My weekly observations about stories around the baseball world from a Canadian perspective (Please follow me on Twitter: @kevinglewsports):
– Struggling ex-Toronto Blue Jays ace Ricky Romero – who was dropped from the club’s 40-man roster on Saturday – could draw inspiration from Adam Lind, who, just over 12 months ago, was similarly removed from the Jays’ 40-man roster. Now 59 games into the 2013 campaign, Lind is leading the Jays in batting average (.329), on-base percentage (.411) and on-base plus slugging percentage (.922).
– Former Jay and Canadian citizen Mark Teahen was released from the Texas Rangers’ Triple-A affiliate Round Rock Express on Monday. The left-handed hitting utility player hit .171 in 10 games with the Express after landing with the club on May 23. Teahen, who started the season in the Arizona Diamondbacks organization, hasn’t played in the big leagues since 2011.
– Every time I visit www.baseballreference.com I learn something new. Today, I discovered that Larry Walker’s nickname was “Booger.” And no, I don’t want to know the story behind that nickname.
– So when veteran lefty Darren Oliver returns from the disabled list, which reliever will the Jays send back to the minors? Southpaw Juan Perez has allowed one hit in 4-1/3 shutout innings since his recall from Triple-A Buffalo on May 29, while right-hander Neil Wagner, who was promoted at the same time, hasn’t allowed a run in his four appearances.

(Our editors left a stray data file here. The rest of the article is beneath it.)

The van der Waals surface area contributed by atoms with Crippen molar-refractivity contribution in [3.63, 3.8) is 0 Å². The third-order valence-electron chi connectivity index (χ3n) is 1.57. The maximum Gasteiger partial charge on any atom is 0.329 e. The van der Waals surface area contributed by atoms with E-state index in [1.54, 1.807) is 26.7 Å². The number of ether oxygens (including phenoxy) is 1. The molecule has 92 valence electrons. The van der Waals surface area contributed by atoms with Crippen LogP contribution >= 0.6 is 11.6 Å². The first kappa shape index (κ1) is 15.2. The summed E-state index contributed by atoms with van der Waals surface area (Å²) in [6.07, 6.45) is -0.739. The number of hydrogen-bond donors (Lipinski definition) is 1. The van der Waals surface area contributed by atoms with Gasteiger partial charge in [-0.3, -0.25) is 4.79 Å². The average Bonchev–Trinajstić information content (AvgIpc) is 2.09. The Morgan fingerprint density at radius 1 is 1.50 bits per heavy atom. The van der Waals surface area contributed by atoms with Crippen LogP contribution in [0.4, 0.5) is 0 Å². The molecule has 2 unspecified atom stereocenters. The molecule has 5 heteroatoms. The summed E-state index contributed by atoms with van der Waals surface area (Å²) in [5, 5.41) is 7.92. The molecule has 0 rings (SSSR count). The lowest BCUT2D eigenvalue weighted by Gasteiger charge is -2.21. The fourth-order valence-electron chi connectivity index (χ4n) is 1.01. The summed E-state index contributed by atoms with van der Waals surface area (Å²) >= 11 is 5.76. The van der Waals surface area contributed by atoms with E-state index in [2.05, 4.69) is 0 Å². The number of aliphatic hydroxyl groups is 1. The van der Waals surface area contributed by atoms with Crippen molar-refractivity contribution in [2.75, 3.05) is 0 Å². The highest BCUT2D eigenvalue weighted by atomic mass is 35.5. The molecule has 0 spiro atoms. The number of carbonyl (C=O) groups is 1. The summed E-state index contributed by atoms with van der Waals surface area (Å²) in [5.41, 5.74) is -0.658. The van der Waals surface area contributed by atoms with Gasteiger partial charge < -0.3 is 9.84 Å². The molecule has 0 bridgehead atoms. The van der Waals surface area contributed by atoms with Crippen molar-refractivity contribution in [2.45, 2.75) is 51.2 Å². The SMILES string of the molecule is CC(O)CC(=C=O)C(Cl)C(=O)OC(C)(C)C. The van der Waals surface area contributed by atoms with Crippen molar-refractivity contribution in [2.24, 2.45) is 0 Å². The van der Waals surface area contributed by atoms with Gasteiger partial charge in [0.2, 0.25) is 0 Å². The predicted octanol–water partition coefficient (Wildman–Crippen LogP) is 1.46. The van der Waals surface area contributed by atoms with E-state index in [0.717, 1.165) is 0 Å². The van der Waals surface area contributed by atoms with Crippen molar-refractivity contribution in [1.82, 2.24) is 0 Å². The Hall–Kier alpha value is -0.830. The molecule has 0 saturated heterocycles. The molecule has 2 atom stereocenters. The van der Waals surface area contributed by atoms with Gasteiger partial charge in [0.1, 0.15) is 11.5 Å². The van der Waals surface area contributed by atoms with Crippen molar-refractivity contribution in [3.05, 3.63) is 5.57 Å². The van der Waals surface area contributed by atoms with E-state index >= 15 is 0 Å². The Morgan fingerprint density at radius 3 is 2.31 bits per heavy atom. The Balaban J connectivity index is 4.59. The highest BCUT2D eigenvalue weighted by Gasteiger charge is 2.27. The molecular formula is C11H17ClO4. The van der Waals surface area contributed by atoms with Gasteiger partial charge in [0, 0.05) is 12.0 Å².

– Not only was Hall of Fame manager Sparky Anderson’s first professional managerial gig in Canada with the Toronto Maple Leafs in 1964, but in his 1990 biography “Sparky!” (which I’m finally reading), he identifies Clay Bryant, his manager when he played with the Montreal Royals in 1958, and Chuck Dressen, his dugout boss when he suited up as a player for the Maple Leafs in 1962, as two of the three most influential people on his managerial career. The third was Lefty Phillips, a part-time scout with the Cincinnati Reds, who coached and mentored Anderson as a teenager.
– In last week’s column, I shared that 1994 Montreal Expo, Marquis Grissom, had started his own baseball program in Fayetteville, Ga. This week I discovered that one of his 1994 teammates, Lou Frazier, also has his own baseball program in Scottsdale, Ariz., called “Louie Sluggers.” A part-timer with the 1994 Expos, Frazier swiped 20 bases in 76 games that season. Frazier also played in three other Canadian cities – London, Ottawa and Calgary – as part of his 14-year professional baseball odyssey.
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From Devon Teeple:
Baseball is a funny game. The complete 180 between Lind and Romero is remarkable.
Thanks for the comment, Devon. Yes, baseball is a funny game. I should’ve also mentioned that Edwin Encarnacion was once taken off the 40-man as well.
I feel for Teahen. Such a good kid. Hope someone gives him another shot. Great insight on all the points Kevin.